Stories of Change: The past, present and future of energy

Future Works Library item 23 May 2017

Interview with Mary Smedley

Photo Credit: Stories of Change/Future Works

Photo Credit: Stories of Change/Future Works

Mary Smedley is a Trustee and Former Manager of the Strutt's North Mill Museum in Belper, Derbyshire.

Mary spoke to the 'Future Works' team in March 2015, sharing her wealth of knowledge about the Strutt family legacy and telling us how that proud industrial heritage continues to shape energetic stories in the Derwent Valley today.

Interview Transcript - Key

M: = Mary Smedley

[time e.g. 5:22] = inaudible word at this time

[IA 5:22] = inaudible section at this time

[word] = best guess at word

… = interruption in sentence, trailing off or short pause

M: I’m Mary Smedley. This is Belper North Mill which is part of the Derwent Valley Mills World Heritage Site and I was the Manager here, I’m now a trustee. I’ve been here since day one, despite the fact I only came, because I thought it wouldn’t work and I thought I should tell them, and here I am almost 20 years later, living here almost, so I think it was a success!

Jedidiah Strutt was one of those very early industrialists, like the members of the Lunar Society, and they tended to all be non-conformists because they were barred from university, and therefore they formed these amazing groups and developed ideas by sharing their ideas. Now Jedidiah wasn’t actually a member of the Lunar Society, but he was very good friends with many of the members, like Erasmus Darwin, and Priestley, and endless names that you know, but he had a mechanical turn of mind, he just needed a problem to solve. He was a wheelwright by trade, his father had apprenticed him as a wheelwright, and during the time of his apprenticeship he’d had to lodge with a family who were framework knitters, so it showed him a different way of life. Eventually he married their eldest daughter and, after they were married, her brother came saying, ‘If only we could get these machines to knit in rib, we could make a fortune, but it can’t do it, it needs something else.’ He’d had a workman working for him who had an idea, but it wasn’t a properly formulated idea, he needed the expertise of mechanics to get it in action. So Jedidiah said, ‘Leave it with me, I’ll see what I can do,’ and it did take him three years, to be fair, but that’s how he made his first fortune. It was out of his invention of the Derby Rib and as I say, it’s only an attachment, but to this very day that’s why your socks stay up, so what a remarkable thing. It’s not always the big inventions that make the difference to day-to-day life.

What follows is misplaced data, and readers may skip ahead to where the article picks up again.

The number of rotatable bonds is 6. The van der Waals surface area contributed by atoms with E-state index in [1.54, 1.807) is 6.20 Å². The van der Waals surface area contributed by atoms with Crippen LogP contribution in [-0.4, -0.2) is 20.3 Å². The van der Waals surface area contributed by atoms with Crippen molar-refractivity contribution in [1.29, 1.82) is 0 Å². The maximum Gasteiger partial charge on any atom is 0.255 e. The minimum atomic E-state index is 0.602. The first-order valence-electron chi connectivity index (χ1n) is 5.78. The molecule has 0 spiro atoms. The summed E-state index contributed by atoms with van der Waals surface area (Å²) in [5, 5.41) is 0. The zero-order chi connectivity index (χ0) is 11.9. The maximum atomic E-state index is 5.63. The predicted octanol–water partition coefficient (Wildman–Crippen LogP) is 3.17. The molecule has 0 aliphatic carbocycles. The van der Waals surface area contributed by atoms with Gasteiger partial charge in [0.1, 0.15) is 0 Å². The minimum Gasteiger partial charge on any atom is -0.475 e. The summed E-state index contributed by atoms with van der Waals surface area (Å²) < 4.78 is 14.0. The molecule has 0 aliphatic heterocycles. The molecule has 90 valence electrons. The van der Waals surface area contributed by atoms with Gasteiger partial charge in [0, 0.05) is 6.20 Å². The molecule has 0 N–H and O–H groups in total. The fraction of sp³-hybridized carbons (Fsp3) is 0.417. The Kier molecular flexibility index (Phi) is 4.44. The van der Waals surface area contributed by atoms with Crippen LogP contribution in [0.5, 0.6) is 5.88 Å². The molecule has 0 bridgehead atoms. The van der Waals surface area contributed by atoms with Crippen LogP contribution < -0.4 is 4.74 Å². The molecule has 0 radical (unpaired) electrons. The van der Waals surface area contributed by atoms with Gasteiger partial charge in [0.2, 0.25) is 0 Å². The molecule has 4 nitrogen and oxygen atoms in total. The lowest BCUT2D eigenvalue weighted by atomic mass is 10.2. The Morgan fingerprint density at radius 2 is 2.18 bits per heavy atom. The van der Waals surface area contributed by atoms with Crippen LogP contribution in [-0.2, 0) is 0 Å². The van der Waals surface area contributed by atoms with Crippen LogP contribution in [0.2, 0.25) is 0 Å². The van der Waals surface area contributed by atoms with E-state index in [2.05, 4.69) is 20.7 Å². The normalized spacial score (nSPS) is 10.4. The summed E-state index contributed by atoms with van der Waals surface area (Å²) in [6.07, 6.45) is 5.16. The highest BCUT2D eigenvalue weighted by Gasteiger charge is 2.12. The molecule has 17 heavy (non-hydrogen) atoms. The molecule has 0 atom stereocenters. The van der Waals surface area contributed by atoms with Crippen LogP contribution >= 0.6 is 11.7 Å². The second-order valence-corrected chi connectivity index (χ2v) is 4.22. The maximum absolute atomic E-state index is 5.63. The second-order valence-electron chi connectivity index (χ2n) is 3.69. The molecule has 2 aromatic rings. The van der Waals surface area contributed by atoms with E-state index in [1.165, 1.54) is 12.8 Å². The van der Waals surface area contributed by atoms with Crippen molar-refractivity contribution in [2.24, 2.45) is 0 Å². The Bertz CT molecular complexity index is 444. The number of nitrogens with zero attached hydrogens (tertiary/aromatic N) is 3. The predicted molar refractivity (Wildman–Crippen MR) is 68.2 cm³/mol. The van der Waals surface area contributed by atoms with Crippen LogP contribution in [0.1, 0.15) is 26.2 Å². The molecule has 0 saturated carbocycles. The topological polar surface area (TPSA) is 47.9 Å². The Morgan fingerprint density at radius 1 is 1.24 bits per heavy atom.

But because he’d come up with that solution he needed thread and what he was getting was very hit and miss for quality. So he thought, ‘Nothing else for it, I shall have to produce my own thread.’ The silk mill in Derby had been built and that was the very first factory ever to be built, the first time they put all the workers together under one roof, and Jedidiah copied that idea and built his own silk mill, to provide the yarn, thread, whatever you want to call it, for his hosiery. Greatly successful and he was increasingly successful over the next 10 years, he got a patent for the Derby Rib and his fame and fortune grew.

Well, it was 10 years later when Richard Arkwright was looking for somebody to back him with his ideas. Now, no Dragons’ Den to go to, so where was he going to look for backing? His bankers had turned him down, John and Ichabod Wright, so he came to Strutt and Strutt had a partner called Samuel Need, an elderly man who had made his fortune early in life. He had the business expertise, he was the guiding light for the business, and they said, ‘We’ll have a look at it and see if we think it’s any good,’ and Jedidiah Strutt sends a wonderful letter to Samuel Need saying something to the effect of, ‘You may close with Mr Arkwright without any fear. With a little adaption of the wheels one to another,’ by which he means the gears, ‘It will be a success.’ Well it was.

They took him into their partnership and they built a mill at Nottingham, using horse power. The trouble is the horses get tired, so you’re always stopping the work to change the horses, and after a short spell of that Jedidiah said, ‘I’m using water power for my mill in Derby,’ he was using the Markeaton Brook, ‘Why don’t we find a site that has water power?’ And so they built the first water-powered cotton spinning mill at Cromford. Although they were in partnership for 10 years, 5 years into that partnership land was becoming available at Belper, because it was the time of the Enclosures, so Strutt took the opportunity and started buying plots of land. The mill site here is actually five separate plots, obviously he didn’t buy them all at once, he didn’t need to build a whole range of mills, he built one mill, so he bought a plot and built one mill. And he’s still in partnership with Arkwright at Cromford, it’s not affecting that at all, but 5 years on from starting to buy land here, Samuel Need died and so the partnership was dissolved on his death. And with the money that Strutt got from the partnership, he started buying land and sites at Milford. Milford did not exist, there was no place called Milford, but he bought the site of a forge and I think it was five or six cottages and then the rest followed on. So Milford in its entirety was a mill development, unlike Belper, which had already existed. And the Strutts ended up with more mills under single ownership than anyone else at all, so that was remarkable.